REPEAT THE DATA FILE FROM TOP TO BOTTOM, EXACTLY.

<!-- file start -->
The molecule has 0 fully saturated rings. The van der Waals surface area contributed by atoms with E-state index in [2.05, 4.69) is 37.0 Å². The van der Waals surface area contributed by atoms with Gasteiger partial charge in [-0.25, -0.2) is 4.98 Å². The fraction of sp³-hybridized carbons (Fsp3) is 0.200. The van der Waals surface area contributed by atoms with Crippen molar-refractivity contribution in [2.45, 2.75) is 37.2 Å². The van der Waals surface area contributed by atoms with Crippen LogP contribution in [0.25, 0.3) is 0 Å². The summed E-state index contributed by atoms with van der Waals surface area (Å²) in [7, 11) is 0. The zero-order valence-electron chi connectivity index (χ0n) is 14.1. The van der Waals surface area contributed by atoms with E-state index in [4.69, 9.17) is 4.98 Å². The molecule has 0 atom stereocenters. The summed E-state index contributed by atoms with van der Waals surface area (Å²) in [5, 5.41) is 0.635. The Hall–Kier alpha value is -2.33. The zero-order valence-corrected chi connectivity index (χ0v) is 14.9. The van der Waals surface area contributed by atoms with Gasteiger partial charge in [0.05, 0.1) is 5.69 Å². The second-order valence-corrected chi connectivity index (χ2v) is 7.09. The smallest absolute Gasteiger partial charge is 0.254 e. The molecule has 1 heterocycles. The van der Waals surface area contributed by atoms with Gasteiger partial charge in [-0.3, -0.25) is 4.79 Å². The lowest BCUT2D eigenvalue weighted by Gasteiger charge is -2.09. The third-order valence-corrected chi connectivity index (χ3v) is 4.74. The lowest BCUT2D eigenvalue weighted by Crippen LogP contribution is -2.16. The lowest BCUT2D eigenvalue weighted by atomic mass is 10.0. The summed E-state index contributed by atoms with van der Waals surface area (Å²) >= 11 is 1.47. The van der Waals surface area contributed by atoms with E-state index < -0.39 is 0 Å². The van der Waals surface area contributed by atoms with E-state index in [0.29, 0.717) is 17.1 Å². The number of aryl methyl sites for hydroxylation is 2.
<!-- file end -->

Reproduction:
The molecule has 0 fully saturated rings. The van der Waals surface area contributed by atoms with E-state index in [2.05, 4.69) is 37.0 Å². The van der Waals surface area contributed by atoms with Gasteiger partial charge in [-0.25, -0.2) is 4.98 Å². The fraction of sp³-hybridized carbons (Fsp3) is 0.200. The van der Waals surface area contributed by atoms with Crippen molar-refractivity contribution in [2.45, 2.75) is 37.2 Å². The van der Waals surface area contributed by atoms with Crippen LogP contribution in [0.25, 0.3) is 0 Å². The summed E-state index contributed by atoms with van der Waals surface area (Å²) in [7, 11) is 0. The zero-order valence-electron chi connectivity index (χ0n) is 14.1. The van der Waals surface area contributed by atoms with E-state index in [4.69, 9.17) is 4.98 Å². The molecule has 0 atom stereocenters. The summed E-state index contributed by atoms with van der Waals surface area (Å²) in [5, 5.41) is 0.635. The Hall–Kier alpha value is -2.33. The zero-order valence-corrected chi connectivity index (χ0v) is 14.9. The van der Waals surface area contributed by atoms with Gasteiger partial charge in [0.05, 0.1) is 5.69 Å². The second-order valence-corrected chi connectivity index (χ2v) is 7.09. The smallest absolute Gasteiger partial charge is 0.254 e. The molecule has 1 heterocycles. The van der Waals surface area contributed by atoms with Gasteiger partial charge in [-0.3, -0.25) is 4.79 Å². The lowest BCUT2D eigenvalue weighted by Gasteiger charge is -2.09. The third-order valence-corrected chi connectivity index (χ3v) is 4.74. The lowest BCUT2D eigenvalue weighted by Crippen LogP contribution is -2.16. The lowest BCUT2D eigenvalue weighted by atomic mass is 10.0. The summed E-state index contributed by atoms with van der Waals surface area (Å²) >= 11 is 1.47. The van der Waals surface area contributed by atoms with E-state index < -0.39 is 0 Å². The van der Waals surface area contributed by atoms with E-state index in [0.29, 0.717) is 17.1 Å². The number of aryl methyl sites for hydroxylation is 2.